Catalogs were supposed to go the way of the dinosaurs with the advent of the Internet, so says the proponents of the hyped-up dot-com boom in the late 90s. The Web was supposed to become the dominant business channel, relegating all others to the dustbin.
Well, not only was this prediction proven to be false, but catalogs are now emerging as a viable strategy to work hand-in-hand with the Internet. In fact, some of the biggest retailers and e-commerce sites nowadays are integrating catalogs into their successful Internet-based retail strategies:
- The Internet’s biggest auction site, eBay.com, mailed its first-ever 32-page holiday catalog to its members in November as a way to boost holiday sales in their web site.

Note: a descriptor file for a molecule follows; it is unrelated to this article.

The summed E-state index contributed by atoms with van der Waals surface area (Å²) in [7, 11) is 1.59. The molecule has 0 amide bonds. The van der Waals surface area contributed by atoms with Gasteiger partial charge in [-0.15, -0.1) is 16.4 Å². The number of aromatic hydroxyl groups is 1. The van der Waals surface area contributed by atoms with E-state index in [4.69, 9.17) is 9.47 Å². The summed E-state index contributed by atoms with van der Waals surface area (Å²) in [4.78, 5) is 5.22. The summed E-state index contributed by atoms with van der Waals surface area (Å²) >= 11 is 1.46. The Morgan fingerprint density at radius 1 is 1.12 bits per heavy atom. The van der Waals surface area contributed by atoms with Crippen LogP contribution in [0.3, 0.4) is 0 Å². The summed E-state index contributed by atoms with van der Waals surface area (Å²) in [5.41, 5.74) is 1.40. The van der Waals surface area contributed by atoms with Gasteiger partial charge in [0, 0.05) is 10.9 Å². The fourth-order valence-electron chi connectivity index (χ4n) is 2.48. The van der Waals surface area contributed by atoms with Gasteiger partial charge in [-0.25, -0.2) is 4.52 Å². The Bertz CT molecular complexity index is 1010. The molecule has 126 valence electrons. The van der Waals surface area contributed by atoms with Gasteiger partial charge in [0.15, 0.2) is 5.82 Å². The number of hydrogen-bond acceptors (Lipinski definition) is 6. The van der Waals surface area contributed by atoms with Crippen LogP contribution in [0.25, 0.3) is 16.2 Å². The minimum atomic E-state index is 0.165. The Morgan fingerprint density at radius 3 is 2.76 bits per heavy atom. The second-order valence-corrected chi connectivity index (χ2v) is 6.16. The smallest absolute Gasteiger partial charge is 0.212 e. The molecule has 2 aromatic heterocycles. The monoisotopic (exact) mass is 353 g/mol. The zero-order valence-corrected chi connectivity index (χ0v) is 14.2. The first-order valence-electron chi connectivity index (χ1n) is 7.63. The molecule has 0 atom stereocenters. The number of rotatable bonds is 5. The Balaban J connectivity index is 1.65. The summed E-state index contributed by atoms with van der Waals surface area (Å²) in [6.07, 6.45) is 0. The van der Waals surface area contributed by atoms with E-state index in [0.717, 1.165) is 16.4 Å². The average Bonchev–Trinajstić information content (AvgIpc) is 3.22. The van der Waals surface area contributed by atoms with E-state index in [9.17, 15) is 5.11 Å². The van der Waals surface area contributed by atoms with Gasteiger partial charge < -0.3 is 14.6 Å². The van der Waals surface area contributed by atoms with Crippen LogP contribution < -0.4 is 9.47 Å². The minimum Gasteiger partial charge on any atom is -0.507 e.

- Lands’ End, one of the most active catalog mailers, integrates all of its marketing channels so that catalogs drive customers to its Web site.
- BabyStyle.com is offering free shipping and 10% discount to its catalog recipients who orders from their web site.
Why are marketers rediscovering the power of the catalogs? For one, catalogs can be more appealing to the senses given that photography is almost always better (and bigger) and the item description is more detailed. In fact, a recent study of online shoppers by the U.S. Postal Service and comScore found that direct mail working together with the Internet can increase a consumer’s spending by 16% or more. The study also found that catalog recipients accounted for 37% of retailers’ web site sales. Other interesting findings found by this study include higher levels of engagement from the shopper:
- Consumers are twice as likely to make an online purchase following receipt of a catalog
- They make 15% more transactions than who did not receive catalogs
- More likely to spend “quality time” on the web site
- 75% more likely to enter the secure areas of a retailer’s web site